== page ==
Hellmuth Klingelhoeffer (Germany)

Hossein Farrahi (Iran)

James Marrow (UK)

James Newman (USA)

Jan Papuga (Czech Republic)

Johan Moverare (Sweden)

Liviu Marsavina – (Romania)

Luca Susmel (UK)

Marc Geers (The Netherlands)

Mark Whittaker (UK)

Martin Bache (UK)

Matteo Benedetti (Italy)

Matteo Luca Facchinetti (France)

Mike Fitzpatrick (UK)

Miloslav Kepka (Czech Republic)

Muhsin J Jweeg (Iraq)

Neil James (UK)

Pablo Lopez-Crespo (Spain)

Paul Bowen (UK)

Phil Withers (UK)

Philippa Reed (UK)

Reinhard Pippan (Austria)

Rob Ritchie (USA)

Robert Akid (UK)

Sabrina Vantadori (Italy)

Shahrum Abdullah (Malaysia)

Svjetlana Stekovic (Sweden)

Takashi Nakamura (Japan)

Thierry Palin-Luc (France)

Veronique Doquet (France)

Wim de Waele (Belgium)

Yee Han Tai (UK)

Yoshihiko Uematsu (Japan)

Youshi Hong (China)

Yukitaka Murakami (Japan)


Dr Amir Chahardehi

Andrew Blows

Assoc Prof Chris Hyde

Dr Chuanjie Cui

Dr Emilio Martínez-Pañeda

Dr Fabien Lefebvre

Dr Farnoosh Farhad

Prof Filippo Berto

Prof Francisco A Diaz

Dr Hassan Ghadbeigi

Dr Hayder Ahmad

Dr Hollie Cockings

Dr James Rouse

Dr John Yates

Prof Mark Whittaker

Dr Mohamed Bennebach

Dr Pablo Lopez-Crespo

Paul Roberts

Dr Peter Bailey

Robert Cawte

Dr Spencer Jeffs

Assoc Prof Svjetlana Stekovic

Yi Gao


Dr John Yates


Dr Hollie Cockings


Assoc Prof Svjetlana


Sara Atkin

Engineering Integrity Society

6 Brickyard Lane, Farnsfield

Nottinghamshire, NG22 8JS, UK

Tel. +44 (0)1623 884225



Registered Address: Engineering Integrity Society, c/o Hollis & Co., 35 Wilkinson Street, Sheffield S10 2GB Business Registration No. 1959979. VAT Registration No. GB 443 7696 18. Registered Charity No. 327121

News from British Standards

2023 was another busy year for BSI’s standards committees responsible for engineering design, specification and verification the TPR/1 – Technical Product Realization – area, whose Subcommittee for the BS 8887 standards on Design for Manufacture, Assembly, Disassembly and End-oflife processing (MADE) is chaired by Professor Brian Griffiths. And the year ahead will be equally packed with a large number of meetings, events and standards development projects on the horizon.

In terms of national committee activities, the major project running throughout 2024 will be the work to revise BS 8888, the UK’s national framework standard for technical product specification and documentation. When it was first published in 2000, BS 8888 replaced the UK’s much-loved engineering drawing standard BS 308, which had been in existence since 1927 and was the world’s first engineering drawing standard.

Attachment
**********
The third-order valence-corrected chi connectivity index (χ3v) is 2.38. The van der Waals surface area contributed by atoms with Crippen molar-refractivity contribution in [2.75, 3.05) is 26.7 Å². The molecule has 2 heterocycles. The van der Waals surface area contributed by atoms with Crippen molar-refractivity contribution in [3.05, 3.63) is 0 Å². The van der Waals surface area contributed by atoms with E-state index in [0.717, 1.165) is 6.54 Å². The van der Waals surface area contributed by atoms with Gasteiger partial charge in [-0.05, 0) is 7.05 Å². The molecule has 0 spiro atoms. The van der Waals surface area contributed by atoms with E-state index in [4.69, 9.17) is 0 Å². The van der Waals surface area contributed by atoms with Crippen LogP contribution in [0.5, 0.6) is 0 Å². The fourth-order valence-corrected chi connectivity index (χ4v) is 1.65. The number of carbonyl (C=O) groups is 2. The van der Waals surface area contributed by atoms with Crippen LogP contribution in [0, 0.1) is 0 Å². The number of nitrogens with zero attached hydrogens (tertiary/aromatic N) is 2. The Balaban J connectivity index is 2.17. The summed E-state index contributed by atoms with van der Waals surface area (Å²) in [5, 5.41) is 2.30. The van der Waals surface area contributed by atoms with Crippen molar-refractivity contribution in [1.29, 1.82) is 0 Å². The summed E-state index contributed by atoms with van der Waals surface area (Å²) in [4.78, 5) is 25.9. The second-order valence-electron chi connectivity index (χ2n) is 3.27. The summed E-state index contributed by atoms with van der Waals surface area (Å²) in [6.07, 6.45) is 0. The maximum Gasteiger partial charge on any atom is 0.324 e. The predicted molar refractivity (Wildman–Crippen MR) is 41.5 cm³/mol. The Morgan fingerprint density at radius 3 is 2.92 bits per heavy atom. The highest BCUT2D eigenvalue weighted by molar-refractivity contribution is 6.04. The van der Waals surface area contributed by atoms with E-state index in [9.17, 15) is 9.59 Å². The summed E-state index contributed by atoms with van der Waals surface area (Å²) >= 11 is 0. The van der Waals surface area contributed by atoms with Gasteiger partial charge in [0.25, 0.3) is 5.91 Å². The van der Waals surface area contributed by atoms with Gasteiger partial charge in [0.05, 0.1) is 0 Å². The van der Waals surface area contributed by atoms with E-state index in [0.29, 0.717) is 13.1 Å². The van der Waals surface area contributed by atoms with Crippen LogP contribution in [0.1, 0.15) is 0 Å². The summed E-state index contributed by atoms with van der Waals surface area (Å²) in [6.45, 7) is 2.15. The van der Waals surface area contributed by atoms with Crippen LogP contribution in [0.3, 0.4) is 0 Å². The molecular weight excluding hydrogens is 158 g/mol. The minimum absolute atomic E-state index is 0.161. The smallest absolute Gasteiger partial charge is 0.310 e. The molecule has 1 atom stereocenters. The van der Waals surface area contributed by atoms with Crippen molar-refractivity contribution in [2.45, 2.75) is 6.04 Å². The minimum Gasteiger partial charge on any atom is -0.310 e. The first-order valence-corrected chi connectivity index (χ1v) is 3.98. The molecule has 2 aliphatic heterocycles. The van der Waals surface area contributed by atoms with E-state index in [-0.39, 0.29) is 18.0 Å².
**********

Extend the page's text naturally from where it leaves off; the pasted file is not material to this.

BS 8888 has been updated frequently since it was first published – revised as regularly as every two years in its early days – but it has now moved to a more stable fiveyear revision cycle. The current edition came out in 2020. The committee responsible – TPR/1/8 – will be meeting throughout 2024 to draft and refine new content for the document as well as reviewing and refreshing the existing content in order to enhance the standard for UK industry. Publication of the revised version is expected in early 2025, BS 8888:2025.

A key milestone in the standard's development process is the “draft for public comment” stage. The draft agreed by the committee will be made available on BSI’s Standards Development website (https://standardsdevelopment. Users of BS 8888 and anyone else with an interest in the standard will be able to review the latest draft and submit any comments, as appropriate. It is free to register to BSI’s Standards Development website, which also offers a whole lot more in the way of information about standards, committees and their work programmes as well as the public commenting portal.

On the international standards front, TPR/1 is gearing up to host the next round of international committee meetings for ISO/TC 213 – the committee responsible for “dimensional and geometrical product specifications and verification”. UK committee members at the National Physical Laboratory (NPL) in Teddington, just outside London, have kindly offered to host the first Plenary meeting series of the year in the first two weeks of March. The UK holds the Secretariat of the international committee and BSI runs the work programme in this area.

With all of this ongoing work and activity, the TPR/1 area committees are always looking for new committee members and experts to join its standards drafting groups, national committees and international working

groups. Further general information on taking part in BSI’s standards work can be found at:

If you would like more information on any of TPR/1’s projects or work programme – or if you would like to get involved in any way in the committee’s activities –please contact Sarah Kelly, lead standards development manager and committee manager for TPR/1, at BSI on


Optical Fibre Bragg Grating Technology For Structural Integrity

Bringing Light to Measurement

This section of the journal describes the HOW IT WORKS of a specific technique or piece of equipment.